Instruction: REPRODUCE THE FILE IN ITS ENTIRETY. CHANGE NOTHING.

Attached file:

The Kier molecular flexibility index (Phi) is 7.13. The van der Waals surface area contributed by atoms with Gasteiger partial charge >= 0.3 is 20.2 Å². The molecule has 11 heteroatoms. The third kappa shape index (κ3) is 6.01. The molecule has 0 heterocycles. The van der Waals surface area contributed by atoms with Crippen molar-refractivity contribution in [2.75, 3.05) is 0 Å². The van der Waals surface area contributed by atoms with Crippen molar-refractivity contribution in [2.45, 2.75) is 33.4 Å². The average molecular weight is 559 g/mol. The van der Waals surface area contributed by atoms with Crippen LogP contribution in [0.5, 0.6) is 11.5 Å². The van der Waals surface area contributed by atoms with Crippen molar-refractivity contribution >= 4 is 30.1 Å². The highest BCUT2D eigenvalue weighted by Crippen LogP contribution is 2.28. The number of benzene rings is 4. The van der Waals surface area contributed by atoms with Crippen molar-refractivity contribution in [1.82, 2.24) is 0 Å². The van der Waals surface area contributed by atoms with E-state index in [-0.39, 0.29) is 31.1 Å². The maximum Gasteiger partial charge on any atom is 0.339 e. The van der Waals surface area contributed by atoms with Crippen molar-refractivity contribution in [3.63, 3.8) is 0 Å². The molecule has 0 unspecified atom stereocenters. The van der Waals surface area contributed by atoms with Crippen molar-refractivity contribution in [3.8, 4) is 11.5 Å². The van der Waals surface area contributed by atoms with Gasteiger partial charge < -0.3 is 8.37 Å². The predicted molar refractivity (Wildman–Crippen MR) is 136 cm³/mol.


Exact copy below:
The Kier molecular flexibility index (Phi) is 7.13. The van der Waals surface area contributed by atoms with Gasteiger partial charge >= 0.3 is 20.2 Å². The molecule has 11 heteroatoms. The third kappa shape index (κ3) is 6.01. The molecule has 0 heterocycles. The van der Waals surface area contributed by atoms with Crippen molar-refractivity contribution in [2.75, 3.05) is 0 Å². The van der Waals surface area contributed by atoms with Crippen molar-refractivity contribution in [2.45, 2.75) is 33.4 Å². The average molecular weight is 559 g/mol. The van der Waals surface area contributed by atoms with Crippen LogP contribution in [0.5, 0.6) is 11.5 Å². The van der Waals surface area contributed by atoms with Crippen molar-refractivity contribution >= 4 is 30.1 Å². The highest BCUT2D eigenvalue weighted by Crippen LogP contribution is 2.28. The number of benzene rings is 4. The van der Waals surface area contributed by atoms with Crippen molar-refractivity contribution in [1.82, 2.24) is 0 Å². The van der Waals surface area contributed by atoms with E-state index in [-0.39, 0.29) is 31.1 Å². The maximum Gasteiger partial charge on any atom is 0.339 e. The van der Waals surface area contributed by atoms with Crippen molar-refractivity contribution in [3.63, 3.8) is 0 Å². The molecule has 0 unspecified atom stereocenters. The van der Waals surface area contributed by atoms with Crippen molar-refractivity contribution in [3.8, 4) is 11.5 Å². The van der Waals surface area contributed by atoms with Gasteiger partial charge < -0.3 is 8.37 Å². The predicted molar refractivity (Wildman–Crippen MR) is 136 cm³/mol.